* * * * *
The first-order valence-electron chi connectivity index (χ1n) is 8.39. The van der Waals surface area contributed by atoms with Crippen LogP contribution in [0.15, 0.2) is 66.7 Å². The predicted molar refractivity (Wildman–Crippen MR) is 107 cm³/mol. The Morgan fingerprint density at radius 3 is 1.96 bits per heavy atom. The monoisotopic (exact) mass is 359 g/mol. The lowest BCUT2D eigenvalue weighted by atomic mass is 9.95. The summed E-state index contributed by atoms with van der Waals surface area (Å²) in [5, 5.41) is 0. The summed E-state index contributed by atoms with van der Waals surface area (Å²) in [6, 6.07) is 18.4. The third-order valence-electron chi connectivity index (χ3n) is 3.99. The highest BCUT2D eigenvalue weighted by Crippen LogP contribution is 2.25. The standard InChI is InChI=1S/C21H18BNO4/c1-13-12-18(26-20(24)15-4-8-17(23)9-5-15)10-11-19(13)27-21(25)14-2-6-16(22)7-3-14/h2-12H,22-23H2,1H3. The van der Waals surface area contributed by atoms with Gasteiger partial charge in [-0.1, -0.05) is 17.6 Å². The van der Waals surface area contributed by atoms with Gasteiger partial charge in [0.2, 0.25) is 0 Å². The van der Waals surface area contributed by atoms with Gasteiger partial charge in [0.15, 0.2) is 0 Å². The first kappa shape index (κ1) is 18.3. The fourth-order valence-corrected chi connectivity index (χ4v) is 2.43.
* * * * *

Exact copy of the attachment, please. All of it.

The first-order valence-electron chi connectivity index (χ1n) is 8.39. The van der Waals surface area contributed by atoms with Crippen LogP contribution in [0.15, 0.2) is 66.7 Å². The predicted molar refractivity (Wildman–Crippen MR) is 107 cm³/mol. The Morgan fingerprint density at radius 3 is 1.96 bits per heavy atom. The monoisotopic (exact) mass is 359 g/mol. The lowest BCUT2D eigenvalue weighted by atomic mass is 9.95. The summed E-state index contributed by atoms with van der Waals surface area (Å²) in [5, 5.41) is 0. The summed E-state index contributed by atoms with van der Waals surface area (Å²) in [6, 6.07) is 18.4. The third-order valence-electron chi connectivity index (χ3n) is 3.99. The highest BCUT2D eigenvalue weighted by Crippen LogP contribution is 2.25. The standard InChI is InChI=1S/C21H18BNO4/c1-13-12-18(26-20(24)15-4-8-17(23)9-5-15)10-11-19(13)27-21(25)14-2-6-16(22)7-3-14/h2-12H,22-23H2,1H3. The van der Waals surface area contributed by atoms with Gasteiger partial charge in [-0.1, -0.05) is 17.6 Å². The van der Waals surface area contributed by atoms with Gasteiger partial charge in [0.2, 0.25) is 0 Å². The van der Waals surface area contributed by atoms with Gasteiger partial charge in [0.15, 0.2) is 0 Å². The first kappa shape index (κ1) is 18.3. The fourth-order valence-corrected chi connectivity index (χ4v) is 2.43.